- Davies, Kevin M. (2004). Plant pigments and their manipulation. Wiley-Blackwell. p. 6. ISBN 1-4051-1737-0.
- Butelli, Eugenio; Titta, Lucilla; Giorgio, Marco; et al. (November 2008). "Enrichment of tomato fruit with health-promoting anthocyanins by expression of select transcription factors". Nature Biotechnology. 26 (11): 1301–8.
- Jaleel Kareem Ahmed (2015) Special issue published by international journal of material science and application (USA) as a Lead Guest Editor issue 2.
University of Rochester, USA
Time : 10.50-11.35
Henry M. Sobell completed his studies at Brooklyn Technical High School (1948-1952), Columbia College (1952-1956), and the University of Virginia School of Medicine (1956-1960). Instead of practicing clinical medicine, he then went to the Massachusetts Institute of Technology (MIT) to join Professor Alexander Rich in the Department of Biology (1960-1965), where, as a Helen Hay Whitney Postdoctoral Fellow, he learned the technique of single crystal X-ray analysis. He then joined the Chemistry Department at the University of Rochester, having been subsequently jointly appointed to both the Chemistry and Molecular Biophysics departments (the latter at the University of Rochester School of Medicine and Dentistry), becoming a full tenured Professor in both departments (1965-1993). He is now retired and living in the Adirondacks in New York, USA.
Premeltons are examples of emergent structures (i.e., structural solitons) that arise spontaneously in DNA due to the presence of nonlinear excitations in its structure. They are of two kinds: B-B (or A-A) premeltons form at specific DNA-regions to nucleate site-specific DNA melting. These are stationary and, being globally nontopological, undergo breather motions that allow drugs and dyes to intercalate into DNA. B-A (or A-B) premeltons, on the other hand, are mobile, and being globally topological, act as phase-boundaries transforming B-into A- DNA during the structural phase-transition. They are not expected to undergo breather-motions. A key feature of both types of premeltons is the presence of an intermediate structural-form in their central regions (proposed as being a transition-state intermediate in DNA-melting and in the B- to A- transition), which differs from either A-or B- DNA. Called beta-DNA, this is both metastable and hyperflexible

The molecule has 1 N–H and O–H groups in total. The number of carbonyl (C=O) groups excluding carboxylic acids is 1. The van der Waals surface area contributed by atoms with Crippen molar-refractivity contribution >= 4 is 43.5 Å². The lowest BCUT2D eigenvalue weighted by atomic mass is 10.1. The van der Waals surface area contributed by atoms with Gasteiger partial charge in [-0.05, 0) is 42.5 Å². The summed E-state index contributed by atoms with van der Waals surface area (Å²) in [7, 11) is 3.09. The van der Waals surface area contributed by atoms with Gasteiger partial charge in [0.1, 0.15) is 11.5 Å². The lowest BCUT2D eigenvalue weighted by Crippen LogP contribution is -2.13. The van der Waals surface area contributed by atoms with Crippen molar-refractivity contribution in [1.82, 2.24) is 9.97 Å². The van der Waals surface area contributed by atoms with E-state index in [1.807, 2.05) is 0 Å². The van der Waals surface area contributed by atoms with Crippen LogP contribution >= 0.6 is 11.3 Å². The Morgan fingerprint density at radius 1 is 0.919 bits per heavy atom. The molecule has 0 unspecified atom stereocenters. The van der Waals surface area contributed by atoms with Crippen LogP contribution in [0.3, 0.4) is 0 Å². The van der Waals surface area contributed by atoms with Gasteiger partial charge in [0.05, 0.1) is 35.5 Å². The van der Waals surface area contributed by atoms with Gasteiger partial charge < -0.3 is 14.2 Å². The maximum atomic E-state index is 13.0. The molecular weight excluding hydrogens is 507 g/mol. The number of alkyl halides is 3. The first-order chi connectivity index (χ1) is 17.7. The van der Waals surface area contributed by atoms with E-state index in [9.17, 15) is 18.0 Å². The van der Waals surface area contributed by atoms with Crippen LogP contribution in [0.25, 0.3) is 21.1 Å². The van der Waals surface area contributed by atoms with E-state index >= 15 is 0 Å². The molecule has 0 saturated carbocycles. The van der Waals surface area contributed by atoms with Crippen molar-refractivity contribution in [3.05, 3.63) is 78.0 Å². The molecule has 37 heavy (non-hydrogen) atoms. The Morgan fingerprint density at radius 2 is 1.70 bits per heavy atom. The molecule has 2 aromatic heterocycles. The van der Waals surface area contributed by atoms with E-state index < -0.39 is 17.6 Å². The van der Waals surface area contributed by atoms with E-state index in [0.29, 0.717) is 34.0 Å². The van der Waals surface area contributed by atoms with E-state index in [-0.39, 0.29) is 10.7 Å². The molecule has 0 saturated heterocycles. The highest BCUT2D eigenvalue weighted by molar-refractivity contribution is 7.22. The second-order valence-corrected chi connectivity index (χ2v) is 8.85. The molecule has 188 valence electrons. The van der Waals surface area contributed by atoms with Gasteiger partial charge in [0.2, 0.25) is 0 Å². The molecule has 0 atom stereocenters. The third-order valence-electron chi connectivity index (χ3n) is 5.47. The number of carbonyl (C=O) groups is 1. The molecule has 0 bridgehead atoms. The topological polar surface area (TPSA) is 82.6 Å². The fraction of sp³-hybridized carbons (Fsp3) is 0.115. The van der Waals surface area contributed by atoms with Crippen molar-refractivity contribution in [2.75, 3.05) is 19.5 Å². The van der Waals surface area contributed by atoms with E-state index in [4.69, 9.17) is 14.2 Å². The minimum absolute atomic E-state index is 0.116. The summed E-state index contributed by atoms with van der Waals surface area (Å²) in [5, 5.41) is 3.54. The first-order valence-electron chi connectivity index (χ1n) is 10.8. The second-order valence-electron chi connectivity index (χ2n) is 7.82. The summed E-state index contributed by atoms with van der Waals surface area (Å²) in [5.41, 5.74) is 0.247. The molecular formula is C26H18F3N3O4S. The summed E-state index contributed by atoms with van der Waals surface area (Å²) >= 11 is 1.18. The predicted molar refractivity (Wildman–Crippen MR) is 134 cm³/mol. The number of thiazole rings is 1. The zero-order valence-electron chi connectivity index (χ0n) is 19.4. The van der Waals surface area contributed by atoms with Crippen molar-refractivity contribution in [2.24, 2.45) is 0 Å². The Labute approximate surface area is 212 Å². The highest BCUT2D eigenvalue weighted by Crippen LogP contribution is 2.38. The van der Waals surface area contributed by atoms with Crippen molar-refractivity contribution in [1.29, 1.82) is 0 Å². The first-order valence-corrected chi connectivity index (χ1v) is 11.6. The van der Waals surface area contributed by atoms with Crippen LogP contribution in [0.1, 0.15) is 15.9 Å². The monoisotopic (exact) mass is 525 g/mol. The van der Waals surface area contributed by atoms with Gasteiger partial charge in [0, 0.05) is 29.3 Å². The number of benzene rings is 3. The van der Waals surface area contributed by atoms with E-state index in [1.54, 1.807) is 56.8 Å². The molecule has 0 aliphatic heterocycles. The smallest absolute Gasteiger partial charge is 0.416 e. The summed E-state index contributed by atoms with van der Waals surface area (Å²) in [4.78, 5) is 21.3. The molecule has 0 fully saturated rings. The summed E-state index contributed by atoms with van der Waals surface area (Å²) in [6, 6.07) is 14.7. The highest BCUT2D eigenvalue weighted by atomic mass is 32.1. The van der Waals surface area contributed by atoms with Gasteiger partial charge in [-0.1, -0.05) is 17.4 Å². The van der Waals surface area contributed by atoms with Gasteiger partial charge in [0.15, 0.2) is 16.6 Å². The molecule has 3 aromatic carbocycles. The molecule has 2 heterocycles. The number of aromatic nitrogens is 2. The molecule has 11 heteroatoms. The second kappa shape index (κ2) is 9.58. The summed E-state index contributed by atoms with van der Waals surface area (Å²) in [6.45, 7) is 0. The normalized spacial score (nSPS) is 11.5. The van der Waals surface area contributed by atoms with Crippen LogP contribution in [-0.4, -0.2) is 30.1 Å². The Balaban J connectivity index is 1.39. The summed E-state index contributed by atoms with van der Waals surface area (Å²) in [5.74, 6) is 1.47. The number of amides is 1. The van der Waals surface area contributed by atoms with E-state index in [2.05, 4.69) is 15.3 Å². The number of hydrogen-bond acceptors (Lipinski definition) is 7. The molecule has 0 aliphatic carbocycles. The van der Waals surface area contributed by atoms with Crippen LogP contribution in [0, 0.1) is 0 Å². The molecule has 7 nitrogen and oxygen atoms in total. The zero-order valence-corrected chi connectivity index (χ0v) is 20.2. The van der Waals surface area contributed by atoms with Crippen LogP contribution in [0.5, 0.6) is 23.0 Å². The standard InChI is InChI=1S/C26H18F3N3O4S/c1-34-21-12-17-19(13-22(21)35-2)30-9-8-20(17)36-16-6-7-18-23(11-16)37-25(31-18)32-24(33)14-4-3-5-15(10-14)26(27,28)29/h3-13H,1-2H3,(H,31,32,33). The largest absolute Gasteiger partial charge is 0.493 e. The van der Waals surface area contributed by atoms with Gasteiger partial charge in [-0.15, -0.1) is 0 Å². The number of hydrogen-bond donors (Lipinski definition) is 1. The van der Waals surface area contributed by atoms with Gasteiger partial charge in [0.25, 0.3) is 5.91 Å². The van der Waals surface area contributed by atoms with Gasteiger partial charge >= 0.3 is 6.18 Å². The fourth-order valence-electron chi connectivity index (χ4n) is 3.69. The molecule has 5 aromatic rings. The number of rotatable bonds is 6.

– and contains an alternating sugar-puckering pattern along the polymer-backbone combined with the partial-unstacking (in its lower energy-forms) of every other base-pair. Beta-DNA is connected to either B- or to A- DNA on either side by boundaries possessing a gradation of nonlinear structural-change, these being called the kink and the antikink regions. The presence of premeltons in DNA leads to a unifying theory to understand much of DNA physical-chemistry and molecular-biology. In particular, premeltons are predicted to define the 5’ and 3’ ends of genes in naked-DNA and DNA in active-chromatin, this having important implications for understanding physical aspects of the initiation, elongation and termination of RNA-synthesis during transcription. For these and other reasons, the model will be of broader interest to the general audience working in these areas. The model explains a wide variety of data, and carries within it a number of experimental predictions – all readily testable – as will be described .
- Sobell HM (2016) Premeltons in DNA. Journal of Structural and Functional Genomics 17: 17-31.
- Sobell HM (2009) Premeltons in DNA. A unifying polymer-physics concept to understand DNA physical-chemistry and molecular-biology. Explanatory publications, Lake Luzerne, NY, ISBN 978-0-615-33828-6.
- Sobell HM (2013) Organization of DNA in Chromatin. Rather than bending uniformly along its length, nucleosomal DNA is proposed to consist of multiple segments of B- and A- DNA held together by kinks when forming its left-handed toroidal superhelical structure. Explanatory publications, Lake Luzerne, NY, ISBN 978-0-692-01974-0.